A VISIT FROM McDONALD

With apologies to Clement Clarke Moore, (1779 - 1863) author (or was he?) of ‘A Visit from St Nicholas’.

Just before Christmas 2017 demolition contractors moved on to the site of a derelict tile warehouse on the Fishponds Road in East Bristol to prepare the way for a two-storey McDonald’s drive-through restaurant backing onto homes and gardens, near schools and beside a mosque.
Some 2,000 local residents had long objected to the plans, on health, air pollution and road safety grounds, and persuaded Bristol City Council to refuse planning permission. But the American multi-national is determined to locate new outlets in the heart of residential areas, and appealed the decision. UK planning laws favour developers over the local community, so the Government's Planning Inspectorate caved in and we lost at a Public Inquiry.
This doggerel celebrated our success in delaying demolition for another year but, in 2018, again just before Christmas, the contractors returned causing more local anger and disruption.

‘Twas the night before Christmas, when all through the house
Not a creature was stirring, not even a mouse;
The stockings were hung by the chimney with care,
In hopes that St. Nicholas soon would be there;
The children were nestled all snug in their beds,
While visions of sugar-plums danced in their heads;
The adults were back from a night at The Star
And watching TV snuggling on the sofa.

When out on the lawn there arose such a clatter,
They sprang from their seat to see what was the matter.
Away to the window they flew like a flash,
Tore open the shutters and threw up the sash.
Harsh spotlights were shining on new-fallen snow
Giving a mid-day lustre to gardens below.
They could not believe what they found had drawn near
But a huge excavator with eight men at the rear.

The driver was poised to begin his attack
They knew in a moment it must be ‘Big Mac’.
More rapid than eagles the demolishers came,
As he whistled, and shouted, and called them by name;
“Hey Burger and Breakfast Wrap, red hot Fruit Pies,
And Milkshake, McFlurry, McNuggets and Fries,
Pull down this old warehouse and dig up the tanks
We’ve woken the locals, so don’t expect thanks.”

They set to their work with insidious haste,
With crashes and bangs laid the building to waste.
Asbestos dust drifted around just like snow
Big Mac hoped the neighbours too stupid to know.
And then, in a twinkling, they heard a great roar
As hundreds of Fishponders opened their doors.
From Lodore and Brentry, Grove Road, all around,
They rushed to the site as if in one bound.
“We don’t want McDonald's and their creepy clown
We’ve said it before - Get out of our town!”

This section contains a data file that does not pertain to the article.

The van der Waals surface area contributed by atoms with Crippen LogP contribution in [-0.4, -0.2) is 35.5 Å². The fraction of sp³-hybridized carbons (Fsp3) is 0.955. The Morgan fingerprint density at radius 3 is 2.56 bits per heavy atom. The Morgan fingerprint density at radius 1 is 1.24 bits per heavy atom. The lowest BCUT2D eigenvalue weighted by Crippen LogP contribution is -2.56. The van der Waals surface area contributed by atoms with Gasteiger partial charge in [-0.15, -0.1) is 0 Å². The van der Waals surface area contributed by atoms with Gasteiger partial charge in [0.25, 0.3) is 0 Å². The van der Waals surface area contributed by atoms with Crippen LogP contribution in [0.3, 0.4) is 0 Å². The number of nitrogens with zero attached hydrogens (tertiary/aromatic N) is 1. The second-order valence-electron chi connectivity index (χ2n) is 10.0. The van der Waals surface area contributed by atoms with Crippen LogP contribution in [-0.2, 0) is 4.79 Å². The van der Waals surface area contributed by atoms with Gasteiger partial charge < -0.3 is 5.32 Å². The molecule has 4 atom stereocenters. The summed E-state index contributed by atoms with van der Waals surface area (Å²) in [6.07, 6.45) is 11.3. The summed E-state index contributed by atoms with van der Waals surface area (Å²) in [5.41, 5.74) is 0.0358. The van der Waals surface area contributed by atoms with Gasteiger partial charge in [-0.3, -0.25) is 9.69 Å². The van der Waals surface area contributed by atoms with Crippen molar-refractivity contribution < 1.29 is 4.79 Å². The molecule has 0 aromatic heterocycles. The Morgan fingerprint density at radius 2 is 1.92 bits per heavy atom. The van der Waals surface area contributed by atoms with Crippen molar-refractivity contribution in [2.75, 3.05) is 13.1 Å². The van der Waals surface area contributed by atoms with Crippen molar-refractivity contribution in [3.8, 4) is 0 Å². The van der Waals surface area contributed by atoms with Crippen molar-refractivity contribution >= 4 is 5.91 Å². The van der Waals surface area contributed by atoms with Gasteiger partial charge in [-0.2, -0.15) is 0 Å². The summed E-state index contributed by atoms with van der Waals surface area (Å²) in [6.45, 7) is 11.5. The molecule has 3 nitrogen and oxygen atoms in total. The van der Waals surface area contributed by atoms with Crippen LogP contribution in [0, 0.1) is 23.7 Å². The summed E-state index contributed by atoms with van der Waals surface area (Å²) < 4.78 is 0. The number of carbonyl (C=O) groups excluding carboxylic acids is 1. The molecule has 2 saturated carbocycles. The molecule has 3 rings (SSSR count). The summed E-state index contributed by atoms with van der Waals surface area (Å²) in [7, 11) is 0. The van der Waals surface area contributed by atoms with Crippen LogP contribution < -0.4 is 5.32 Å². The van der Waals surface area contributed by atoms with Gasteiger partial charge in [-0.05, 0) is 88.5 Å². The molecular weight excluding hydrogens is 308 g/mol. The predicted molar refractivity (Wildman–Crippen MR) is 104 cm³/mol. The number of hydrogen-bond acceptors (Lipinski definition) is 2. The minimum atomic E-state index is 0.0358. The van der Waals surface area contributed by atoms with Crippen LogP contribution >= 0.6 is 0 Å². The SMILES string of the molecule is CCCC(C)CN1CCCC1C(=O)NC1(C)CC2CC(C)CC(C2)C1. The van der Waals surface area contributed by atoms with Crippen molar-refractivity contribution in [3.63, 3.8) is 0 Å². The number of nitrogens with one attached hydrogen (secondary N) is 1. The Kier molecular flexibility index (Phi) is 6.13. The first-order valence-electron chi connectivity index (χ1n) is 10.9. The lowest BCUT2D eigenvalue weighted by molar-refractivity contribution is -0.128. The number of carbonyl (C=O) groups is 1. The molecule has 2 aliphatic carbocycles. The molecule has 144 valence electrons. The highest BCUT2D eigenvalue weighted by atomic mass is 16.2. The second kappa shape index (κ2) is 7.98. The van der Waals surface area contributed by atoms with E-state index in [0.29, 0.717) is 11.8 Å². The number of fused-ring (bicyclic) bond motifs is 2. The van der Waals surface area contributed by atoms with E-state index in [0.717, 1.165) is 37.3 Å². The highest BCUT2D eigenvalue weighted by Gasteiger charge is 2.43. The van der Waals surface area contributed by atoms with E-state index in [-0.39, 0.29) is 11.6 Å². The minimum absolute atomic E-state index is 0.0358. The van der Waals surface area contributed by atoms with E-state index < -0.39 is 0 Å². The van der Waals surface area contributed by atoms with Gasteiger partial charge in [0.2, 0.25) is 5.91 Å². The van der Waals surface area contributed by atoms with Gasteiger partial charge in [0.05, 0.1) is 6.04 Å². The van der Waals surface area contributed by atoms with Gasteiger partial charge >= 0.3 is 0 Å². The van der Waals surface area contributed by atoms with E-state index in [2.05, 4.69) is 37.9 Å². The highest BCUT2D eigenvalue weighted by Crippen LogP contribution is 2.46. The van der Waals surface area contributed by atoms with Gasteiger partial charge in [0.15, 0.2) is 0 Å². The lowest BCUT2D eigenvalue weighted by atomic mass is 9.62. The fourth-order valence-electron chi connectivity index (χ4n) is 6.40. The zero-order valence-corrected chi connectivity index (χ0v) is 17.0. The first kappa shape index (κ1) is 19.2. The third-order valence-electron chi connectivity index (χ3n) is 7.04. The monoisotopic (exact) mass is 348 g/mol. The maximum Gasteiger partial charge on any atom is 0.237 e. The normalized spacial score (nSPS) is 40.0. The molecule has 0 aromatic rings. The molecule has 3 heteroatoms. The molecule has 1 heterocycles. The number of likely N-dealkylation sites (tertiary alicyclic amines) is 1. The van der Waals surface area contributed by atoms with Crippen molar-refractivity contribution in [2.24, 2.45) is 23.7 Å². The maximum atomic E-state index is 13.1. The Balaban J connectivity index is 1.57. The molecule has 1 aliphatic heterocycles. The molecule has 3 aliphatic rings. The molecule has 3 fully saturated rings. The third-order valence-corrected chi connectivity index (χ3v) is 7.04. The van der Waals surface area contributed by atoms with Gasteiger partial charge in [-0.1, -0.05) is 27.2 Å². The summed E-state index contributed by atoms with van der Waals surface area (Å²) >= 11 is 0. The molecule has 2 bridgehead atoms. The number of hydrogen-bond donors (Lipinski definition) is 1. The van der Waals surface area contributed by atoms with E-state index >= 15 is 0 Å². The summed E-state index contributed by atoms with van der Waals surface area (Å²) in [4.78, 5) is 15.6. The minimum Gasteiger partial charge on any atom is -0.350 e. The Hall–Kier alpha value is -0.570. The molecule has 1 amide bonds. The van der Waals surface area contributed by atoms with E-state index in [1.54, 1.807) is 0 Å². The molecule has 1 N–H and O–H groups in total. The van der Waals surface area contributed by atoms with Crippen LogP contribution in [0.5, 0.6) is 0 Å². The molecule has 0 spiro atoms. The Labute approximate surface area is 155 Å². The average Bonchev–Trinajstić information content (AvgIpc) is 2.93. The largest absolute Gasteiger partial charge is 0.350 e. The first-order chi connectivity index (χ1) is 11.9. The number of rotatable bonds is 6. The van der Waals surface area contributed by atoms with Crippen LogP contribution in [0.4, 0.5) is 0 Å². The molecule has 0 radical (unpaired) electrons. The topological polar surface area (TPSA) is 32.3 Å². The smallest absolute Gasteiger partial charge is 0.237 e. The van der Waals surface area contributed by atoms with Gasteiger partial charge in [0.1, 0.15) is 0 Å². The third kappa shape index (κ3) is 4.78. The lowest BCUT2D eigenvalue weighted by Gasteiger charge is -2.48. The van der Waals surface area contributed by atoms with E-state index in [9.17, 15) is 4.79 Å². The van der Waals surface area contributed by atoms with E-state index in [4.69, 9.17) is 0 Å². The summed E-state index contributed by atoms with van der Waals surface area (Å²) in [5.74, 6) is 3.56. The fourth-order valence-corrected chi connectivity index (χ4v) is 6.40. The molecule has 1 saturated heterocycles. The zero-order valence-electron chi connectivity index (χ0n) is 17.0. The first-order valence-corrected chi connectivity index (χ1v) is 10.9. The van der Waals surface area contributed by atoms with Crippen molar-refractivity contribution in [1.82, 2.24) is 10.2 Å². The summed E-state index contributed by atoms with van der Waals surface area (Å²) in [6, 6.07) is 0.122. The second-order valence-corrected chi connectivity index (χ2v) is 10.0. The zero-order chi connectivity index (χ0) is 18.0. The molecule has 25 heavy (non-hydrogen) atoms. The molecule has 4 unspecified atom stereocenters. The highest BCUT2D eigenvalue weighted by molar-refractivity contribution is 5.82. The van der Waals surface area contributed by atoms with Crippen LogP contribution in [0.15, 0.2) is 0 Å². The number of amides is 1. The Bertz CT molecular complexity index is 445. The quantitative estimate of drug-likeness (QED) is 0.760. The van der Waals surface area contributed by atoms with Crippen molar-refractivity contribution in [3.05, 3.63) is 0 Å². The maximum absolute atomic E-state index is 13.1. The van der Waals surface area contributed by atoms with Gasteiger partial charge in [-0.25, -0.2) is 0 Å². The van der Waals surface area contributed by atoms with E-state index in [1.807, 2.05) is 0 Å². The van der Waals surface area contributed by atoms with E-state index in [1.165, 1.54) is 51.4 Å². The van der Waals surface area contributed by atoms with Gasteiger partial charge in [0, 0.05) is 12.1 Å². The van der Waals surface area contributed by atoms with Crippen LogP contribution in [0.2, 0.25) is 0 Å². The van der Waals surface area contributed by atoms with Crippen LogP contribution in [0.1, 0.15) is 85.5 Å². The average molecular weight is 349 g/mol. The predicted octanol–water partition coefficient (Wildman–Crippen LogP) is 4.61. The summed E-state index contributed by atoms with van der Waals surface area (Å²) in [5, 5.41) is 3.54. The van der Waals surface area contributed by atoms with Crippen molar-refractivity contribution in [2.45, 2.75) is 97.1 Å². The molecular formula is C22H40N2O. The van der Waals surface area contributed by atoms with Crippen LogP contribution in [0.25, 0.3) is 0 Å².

They shouted and hollered and made quite a din
It shocked the contractors and did their heads in.
Then Ronald McDonald strode up with a whip
And grimaced and threatened that they’d all get hit.
Dressed in company colours, his yellow jumpsuit
Red hair and big red boots were designed to look cute,
But he carried a sack of cheaply-made toys
From child labour sweatshops to tempt girls and boys.

His eyes twinkled madly, his smile far from merry;
His cheeks were snow white and his nose like a cherry,
And his mouth was all twisted as if ready to spit,
Like the killer in Stephen King’s horror film ‘It’.
“We don’t want your tat or your Happy Meal rubbish
We know eating it daily will make us obese,”
Cried the children who had each now risen from bed -
They preferred to be up and protesting instead.

“Begone with your bright lights, your noise and your menu,”
Cried adults. “We want a community venue.”
He looked kind of puzzled as if he were deaf,
For all he could hear now was “NoMacInF!”
McDonald snarled at them and gritted his teeth,
As they closed round him like a prickly wreath.
They laughed and they cheered as they prodded his belly,
“You think we’ll give way to you - not on your Nellie!”

He narrowed his eyes and he twisted his head,
He looked like he realised he’d rather be dead
Than surrounded by hostile Fishponders who jeered:
“Your drive-through restaurant is not wanted here!”
He spoke not a word, but turned on his tail
And ran into The Star in search of an ale.
“We don’t serve your sort of clown here,” said Eimear
Expelling the wretch, who made not a murmur.

The delighted townspeople then hailed the contractors
“Your turn to get going, and do take your tractors.”
They slunk away grumpily along with their load
And peace once again came to old Fishponds Road.
“Our objections were right, our objections were strong!
We proved that the restaurant plans were all wrong,”
They sang, as they drove their foes far our of sight,
Happy Christmas to all, and to all a good-night!”

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